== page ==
By Bill Sherk
500 Years of latest phrases takes you on a thrilling trip throughout the English language from the times prior to Shakespeare to the 1st decade of the twenty first century. all of the major entries are prepared no longer alphabetically via in chronological order in line with the earliest identified 12 months that every observe used to be revealed or written down. starting with "America" in 1507 and spanning the centuries to "Marsiphobiphiliac" in 2004 (a one that would like to visit Mars yet is scared of being marooned there), this e-book should be opened at any web page and the reader will find a surprising array of linguistic delights. In different phrases, this booklet is unputdownable (the major access for 1947). If Shakespeare have been alive this day, he may purchase this publication.
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Additional info for 500 Years of New Words: The Fascinating Story of How, When, and Why Hundreds of Your Favourite Words First Entered the English Language
One person in four went to the grave, and as people tried to flee from what they believed was the wrath of God, they carried the sickness into new towns and villages, creating further panic and spreading the disease in ever-widening circles. In the midst of all the suffering and death, one little village in England — Eyam by name — had its finest hour. Recognizing the highly contagious nature of the disease, the local village priest persuaded the three hundred and 58 500 Y EARS OF N EW W ORDS fifty inhabitants of Eyam to hold their ground and hope for the best.
Leading the way in the English-speaking world was the Encyclopaedia Britannica, which began as a “dictionary of arts, science and general literature” and was first published in Edinburgh between 1768 and 1771. Anyone who reads an encyclopedia from A to Z will certainly acquire a well-rounded education. As a young lad, the prolific author Isaac Asimov set himself the task of doing just that, but his mother sold the set when he was halfway through F. And then there’s the story of the fellow who bought a book called How to Hug, thinking it would be filled with amorous advice for someone looking for a little romance.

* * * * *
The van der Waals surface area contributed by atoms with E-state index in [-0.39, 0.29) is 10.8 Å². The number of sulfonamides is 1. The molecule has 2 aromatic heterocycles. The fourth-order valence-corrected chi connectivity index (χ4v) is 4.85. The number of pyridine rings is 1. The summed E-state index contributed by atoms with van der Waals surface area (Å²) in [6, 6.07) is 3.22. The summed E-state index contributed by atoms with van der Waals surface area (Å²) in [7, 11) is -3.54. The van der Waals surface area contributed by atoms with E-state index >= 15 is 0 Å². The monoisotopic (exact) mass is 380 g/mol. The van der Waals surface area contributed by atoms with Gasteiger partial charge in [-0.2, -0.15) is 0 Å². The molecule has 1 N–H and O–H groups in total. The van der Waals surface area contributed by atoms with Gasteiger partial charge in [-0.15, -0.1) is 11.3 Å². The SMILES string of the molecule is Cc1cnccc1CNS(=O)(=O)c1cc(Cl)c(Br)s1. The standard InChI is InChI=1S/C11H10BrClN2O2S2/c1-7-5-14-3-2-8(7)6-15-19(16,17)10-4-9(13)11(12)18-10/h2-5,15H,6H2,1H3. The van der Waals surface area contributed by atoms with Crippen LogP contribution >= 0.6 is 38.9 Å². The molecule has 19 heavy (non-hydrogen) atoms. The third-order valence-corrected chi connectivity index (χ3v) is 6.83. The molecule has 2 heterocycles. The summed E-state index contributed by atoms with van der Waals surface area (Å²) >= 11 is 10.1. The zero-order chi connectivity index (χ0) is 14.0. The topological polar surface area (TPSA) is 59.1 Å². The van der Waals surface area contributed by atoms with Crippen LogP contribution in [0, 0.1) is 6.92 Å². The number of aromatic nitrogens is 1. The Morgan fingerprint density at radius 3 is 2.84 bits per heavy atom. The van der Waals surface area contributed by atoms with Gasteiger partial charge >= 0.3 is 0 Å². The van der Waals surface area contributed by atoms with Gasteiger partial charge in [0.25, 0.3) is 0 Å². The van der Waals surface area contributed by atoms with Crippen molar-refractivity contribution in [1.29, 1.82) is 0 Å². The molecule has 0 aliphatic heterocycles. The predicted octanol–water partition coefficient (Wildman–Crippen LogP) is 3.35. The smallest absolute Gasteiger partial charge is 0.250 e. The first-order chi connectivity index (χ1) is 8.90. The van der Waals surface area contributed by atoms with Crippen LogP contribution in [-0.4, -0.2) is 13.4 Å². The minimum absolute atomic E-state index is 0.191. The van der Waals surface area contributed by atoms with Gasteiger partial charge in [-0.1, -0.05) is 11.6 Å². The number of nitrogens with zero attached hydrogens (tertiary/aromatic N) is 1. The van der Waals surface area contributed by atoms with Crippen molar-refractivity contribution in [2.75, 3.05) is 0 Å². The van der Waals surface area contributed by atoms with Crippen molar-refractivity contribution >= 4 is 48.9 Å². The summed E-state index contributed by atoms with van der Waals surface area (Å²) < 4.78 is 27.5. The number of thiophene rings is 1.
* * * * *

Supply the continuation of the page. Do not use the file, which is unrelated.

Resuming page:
Nearly four hundred years later, in 1931, the word scrabble became a proper noun and trademark when unemployed American architect Alfred Mosher Butts invented Criss-crosswords. Jim Brunot, who bought the rights to the game from Butts, changed the name to Scrabble, to reflect the digging for the letters on the part of the players. Since the day Butts had his brainstorm, more than fifty million Scrabble sets have been sold, and the game continues to sell at the rate of one million copies a year. If you play the game to win, you should memorize the eighty-three two-letter words that qualify for use in the game.